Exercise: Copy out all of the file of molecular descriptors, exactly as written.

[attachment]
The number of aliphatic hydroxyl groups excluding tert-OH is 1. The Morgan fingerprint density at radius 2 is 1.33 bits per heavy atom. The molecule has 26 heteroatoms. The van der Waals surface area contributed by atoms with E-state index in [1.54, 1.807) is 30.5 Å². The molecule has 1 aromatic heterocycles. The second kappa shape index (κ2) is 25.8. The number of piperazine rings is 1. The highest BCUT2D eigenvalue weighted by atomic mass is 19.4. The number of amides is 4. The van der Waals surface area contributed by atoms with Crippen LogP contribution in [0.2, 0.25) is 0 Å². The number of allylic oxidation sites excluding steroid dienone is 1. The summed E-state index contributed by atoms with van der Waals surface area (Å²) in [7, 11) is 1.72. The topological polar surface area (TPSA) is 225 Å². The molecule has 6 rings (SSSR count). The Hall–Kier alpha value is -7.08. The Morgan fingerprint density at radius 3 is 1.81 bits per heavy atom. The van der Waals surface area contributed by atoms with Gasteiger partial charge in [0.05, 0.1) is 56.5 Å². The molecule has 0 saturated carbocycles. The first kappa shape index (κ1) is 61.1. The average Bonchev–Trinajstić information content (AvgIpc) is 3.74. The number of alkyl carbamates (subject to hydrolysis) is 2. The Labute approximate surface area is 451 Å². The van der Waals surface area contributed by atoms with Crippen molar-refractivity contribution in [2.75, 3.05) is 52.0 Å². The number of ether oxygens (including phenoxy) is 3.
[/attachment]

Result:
The number of aliphatic hydroxyl groups excluding tert-OH is 1. The Morgan fingerprint density at radius 2 is 1.33 bits per heavy atom. The molecule has 26 heteroatoms. The van der Waals surface area contributed by atoms with E-state index in [1.54, 1.807) is 30.5 Å². The molecule has 1 aromatic heterocycles. The second kappa shape index (κ2) is 25.8. The number of piperazine rings is 1. The highest BCUT2D eigenvalue weighted by atomic mass is 19.4. The number of amides is 4. The van der Waals surface area contributed by atoms with Crippen LogP contribution in [0.2, 0.25) is 0 Å². The number of allylic oxidation sites excluding steroid dienone is 1. The summed E-state index contributed by atoms with van der Waals surface area (Å²) in [7, 11) is 1.72. The topological polar surface area (TPSA) is 225 Å². The molecule has 6 rings (SSSR count). The Hall–Kier alpha value is -7.08. The Morgan fingerprint density at radius 3 is 1.81 bits per heavy atom. The van der Waals surface area contributed by atoms with Gasteiger partial charge in [0.05, 0.1) is 56.5 Å². The molecule has 0 saturated carbocycles. The first kappa shape index (κ1) is 61.1. The average Bonchev–Trinajstić information content (AvgIpc) is 3.74. The number of alkyl carbamates (subject to hydrolysis) is 2. The Labute approximate surface area is 451 Å². The van der Waals surface area contributed by atoms with Crippen molar-refractivity contribution in [2.75, 3.05) is 52.0 Å². The number of ether oxygens (including phenoxy) is 3.